Files and Scripts Used in Managing W3C Translations

This document describes the various files used to store all W3C related translations in one place, as well as the scripts to generate different "views" of the same data. Beyond the importance and interest of its own, it should be noted that managing translations at W3C may be considered as a modest showcase for the usage of various W3C technologies. Data are stored in several RDF files, some of them specifically maintained for the translations, some of them of a more general interest; some of them maintained for the translations, some of them generated by and aimed other purposes (too). The queries are made using SPARQL, a query language for RDF data. The fact that RDF based information originating from different sources can be combined easily in one project shows the value of the Semantic Web approach. Also, all the generated files are based on Unicode and follow all the guidelines of the W3C Internationalization Activity.

(If you are a W3C Team member, and you want to know how to update the information on the W3C site, please consult the additional information file.)

The RDF Files

The primary RDF file containing the translations is: /2003/03/Translations/RDFData/Trans2006.rdf (and was Trans2005.rdf, will be Trans2007.rdf, Trans2008.rdf, etc). To facilitate editing this file the translators' data is factored out into a separate /2003/03/Translations/RDFData/translators.rdf file; similarly, some information on langauges are in /2003/03/Translations/RDFData/langInfo.rdf.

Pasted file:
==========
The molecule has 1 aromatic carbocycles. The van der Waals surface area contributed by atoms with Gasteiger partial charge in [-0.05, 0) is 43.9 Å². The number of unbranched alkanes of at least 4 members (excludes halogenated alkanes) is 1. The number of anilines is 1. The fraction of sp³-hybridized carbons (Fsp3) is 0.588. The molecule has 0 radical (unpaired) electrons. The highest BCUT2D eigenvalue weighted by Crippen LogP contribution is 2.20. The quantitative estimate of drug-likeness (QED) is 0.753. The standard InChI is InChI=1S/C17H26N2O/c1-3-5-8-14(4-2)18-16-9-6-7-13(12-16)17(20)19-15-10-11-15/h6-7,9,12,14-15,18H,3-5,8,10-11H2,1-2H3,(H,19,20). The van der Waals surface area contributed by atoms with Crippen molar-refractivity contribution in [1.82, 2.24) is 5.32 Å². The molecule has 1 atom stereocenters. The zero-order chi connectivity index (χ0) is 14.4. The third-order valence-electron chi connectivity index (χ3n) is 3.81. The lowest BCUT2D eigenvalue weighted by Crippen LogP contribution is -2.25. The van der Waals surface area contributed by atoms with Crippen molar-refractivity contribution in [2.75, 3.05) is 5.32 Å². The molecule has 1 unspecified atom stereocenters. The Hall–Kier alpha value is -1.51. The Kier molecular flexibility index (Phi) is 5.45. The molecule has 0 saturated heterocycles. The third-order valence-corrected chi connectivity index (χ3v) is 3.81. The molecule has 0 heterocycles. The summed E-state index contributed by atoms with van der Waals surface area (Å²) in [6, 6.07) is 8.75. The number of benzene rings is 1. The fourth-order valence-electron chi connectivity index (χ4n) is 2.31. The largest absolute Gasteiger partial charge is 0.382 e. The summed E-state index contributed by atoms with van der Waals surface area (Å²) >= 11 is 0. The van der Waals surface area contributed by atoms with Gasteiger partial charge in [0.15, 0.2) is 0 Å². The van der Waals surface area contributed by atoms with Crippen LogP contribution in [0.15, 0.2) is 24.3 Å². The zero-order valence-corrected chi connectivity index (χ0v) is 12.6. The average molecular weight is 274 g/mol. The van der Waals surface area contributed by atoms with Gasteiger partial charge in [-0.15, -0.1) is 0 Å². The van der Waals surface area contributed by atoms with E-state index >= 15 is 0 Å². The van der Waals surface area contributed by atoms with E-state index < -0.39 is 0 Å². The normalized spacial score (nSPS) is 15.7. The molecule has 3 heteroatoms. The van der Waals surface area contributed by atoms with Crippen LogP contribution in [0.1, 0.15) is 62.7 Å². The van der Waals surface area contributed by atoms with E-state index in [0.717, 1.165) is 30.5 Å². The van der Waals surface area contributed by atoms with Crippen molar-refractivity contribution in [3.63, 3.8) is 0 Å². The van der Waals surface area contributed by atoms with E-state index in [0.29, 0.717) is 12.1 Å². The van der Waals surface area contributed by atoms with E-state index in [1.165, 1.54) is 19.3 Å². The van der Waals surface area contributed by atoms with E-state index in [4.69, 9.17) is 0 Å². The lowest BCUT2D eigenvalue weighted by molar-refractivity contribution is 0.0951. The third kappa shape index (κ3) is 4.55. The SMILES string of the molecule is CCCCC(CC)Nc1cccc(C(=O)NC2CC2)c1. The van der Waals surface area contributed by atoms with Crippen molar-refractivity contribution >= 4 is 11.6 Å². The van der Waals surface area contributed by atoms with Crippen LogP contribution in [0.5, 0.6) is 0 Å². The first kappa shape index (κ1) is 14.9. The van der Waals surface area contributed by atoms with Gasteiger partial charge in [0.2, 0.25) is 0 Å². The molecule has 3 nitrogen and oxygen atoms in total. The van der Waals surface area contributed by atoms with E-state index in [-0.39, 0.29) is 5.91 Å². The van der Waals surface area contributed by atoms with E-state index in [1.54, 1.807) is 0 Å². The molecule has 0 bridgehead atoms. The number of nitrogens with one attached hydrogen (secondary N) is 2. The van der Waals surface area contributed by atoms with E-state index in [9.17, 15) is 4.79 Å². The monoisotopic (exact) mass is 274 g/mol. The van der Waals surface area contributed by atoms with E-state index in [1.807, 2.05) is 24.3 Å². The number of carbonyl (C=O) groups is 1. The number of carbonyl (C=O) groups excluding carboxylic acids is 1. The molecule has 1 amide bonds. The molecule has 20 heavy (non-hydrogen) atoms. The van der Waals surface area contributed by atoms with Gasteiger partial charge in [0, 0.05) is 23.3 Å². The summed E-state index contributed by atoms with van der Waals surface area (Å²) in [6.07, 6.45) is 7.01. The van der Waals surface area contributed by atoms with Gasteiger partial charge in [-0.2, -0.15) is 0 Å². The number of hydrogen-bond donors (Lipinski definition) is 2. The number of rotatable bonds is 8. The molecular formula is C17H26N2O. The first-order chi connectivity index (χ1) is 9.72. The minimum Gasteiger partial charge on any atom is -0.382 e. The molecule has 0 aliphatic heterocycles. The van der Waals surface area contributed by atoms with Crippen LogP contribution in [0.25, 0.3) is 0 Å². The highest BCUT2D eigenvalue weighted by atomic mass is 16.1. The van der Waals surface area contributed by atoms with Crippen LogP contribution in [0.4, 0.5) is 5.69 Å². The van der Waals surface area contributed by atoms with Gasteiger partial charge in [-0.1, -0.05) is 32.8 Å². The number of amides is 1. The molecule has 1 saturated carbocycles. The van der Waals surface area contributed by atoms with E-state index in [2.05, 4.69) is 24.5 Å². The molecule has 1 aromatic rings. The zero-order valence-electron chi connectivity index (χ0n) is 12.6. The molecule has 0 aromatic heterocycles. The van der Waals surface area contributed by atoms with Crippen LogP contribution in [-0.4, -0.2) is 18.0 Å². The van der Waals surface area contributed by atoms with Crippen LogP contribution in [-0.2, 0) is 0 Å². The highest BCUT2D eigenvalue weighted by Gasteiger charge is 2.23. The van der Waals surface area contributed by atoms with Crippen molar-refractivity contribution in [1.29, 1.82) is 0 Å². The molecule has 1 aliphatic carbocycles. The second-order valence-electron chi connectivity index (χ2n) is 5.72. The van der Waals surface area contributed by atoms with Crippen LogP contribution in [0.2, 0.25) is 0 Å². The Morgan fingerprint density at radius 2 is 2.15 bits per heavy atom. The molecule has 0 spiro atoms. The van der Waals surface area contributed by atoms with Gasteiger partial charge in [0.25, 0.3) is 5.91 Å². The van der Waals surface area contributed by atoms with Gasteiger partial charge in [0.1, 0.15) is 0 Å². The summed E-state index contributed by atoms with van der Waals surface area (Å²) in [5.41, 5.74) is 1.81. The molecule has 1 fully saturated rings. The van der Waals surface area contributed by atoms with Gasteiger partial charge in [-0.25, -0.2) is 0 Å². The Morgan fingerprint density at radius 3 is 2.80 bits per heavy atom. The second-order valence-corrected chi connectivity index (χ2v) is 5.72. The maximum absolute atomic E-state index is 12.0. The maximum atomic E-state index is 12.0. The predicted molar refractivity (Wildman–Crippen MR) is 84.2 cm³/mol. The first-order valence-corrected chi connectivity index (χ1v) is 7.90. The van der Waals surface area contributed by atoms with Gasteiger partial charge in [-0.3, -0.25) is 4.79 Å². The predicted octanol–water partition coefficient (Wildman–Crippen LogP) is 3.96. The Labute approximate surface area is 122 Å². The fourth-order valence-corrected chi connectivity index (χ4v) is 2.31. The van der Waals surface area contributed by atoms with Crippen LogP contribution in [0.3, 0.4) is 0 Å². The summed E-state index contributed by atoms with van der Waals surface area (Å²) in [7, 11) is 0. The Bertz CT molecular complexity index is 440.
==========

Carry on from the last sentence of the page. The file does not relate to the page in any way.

For each translation, there is a reference to the original document (using the property trans:translationFrom. The resource referred to by this property is, usually, the dated URI of the document but; it is the same resource as used in another RDF file on technical reports at W3C: tr.rdf.

The caveat with tr.rdf that it does not include information like shorter titles, quite necessary for, eg, pull-down menus. To add this missing information, a third RDF file is available: /2003/03/recs.rdf. This RDF file contains some additional data for all Recommendations, plus some entries for documents like the ones cited above.

All documents get an internal 'id' that is used as code in, eg, the pull-down menus. This id is identical to what is used on the /TR page. However, in some (rare) cases, this id does not give a clear identification. This does not happen to documents on the /TR pages but does happen for tutorials, FAQ-s, web pages. For these cases an explicit id may be necessary, and is stored in the RDF file.

All the RDF files at a glance

File Role/Description
Translation files per year. Ie, Trans2005.rdf Main source of translation data. Note that translations up to the end of 2004 are collected TransTo2004.rdf, it is only starting 2005 that this was changed to a per-year RDF file.
translators.rdf Contact list of the most important translators. Each translator has his/her contact stored here to reduce space and possible errors in updates. Note that for persons with non-latin scripts in their names (Arabic, Chinese, etc), a latinized version is also stored, if the data is known, to make a more accessible display. This RDF file also includes (when available) the email addresses of the translators, although that address is never displayed on the generated HTML output.
langInfo.rdf Additional information on languages (native name, name of the language in English, etc). The languages are identified by their ISO codes (usually the two letter codes).
tr.rdf RDF file on W3C Technical Reports (generated automatically whenever a new entry is made to the technical reports page of W3C)
recs.rdf Additional information on recommendations (eg, short name).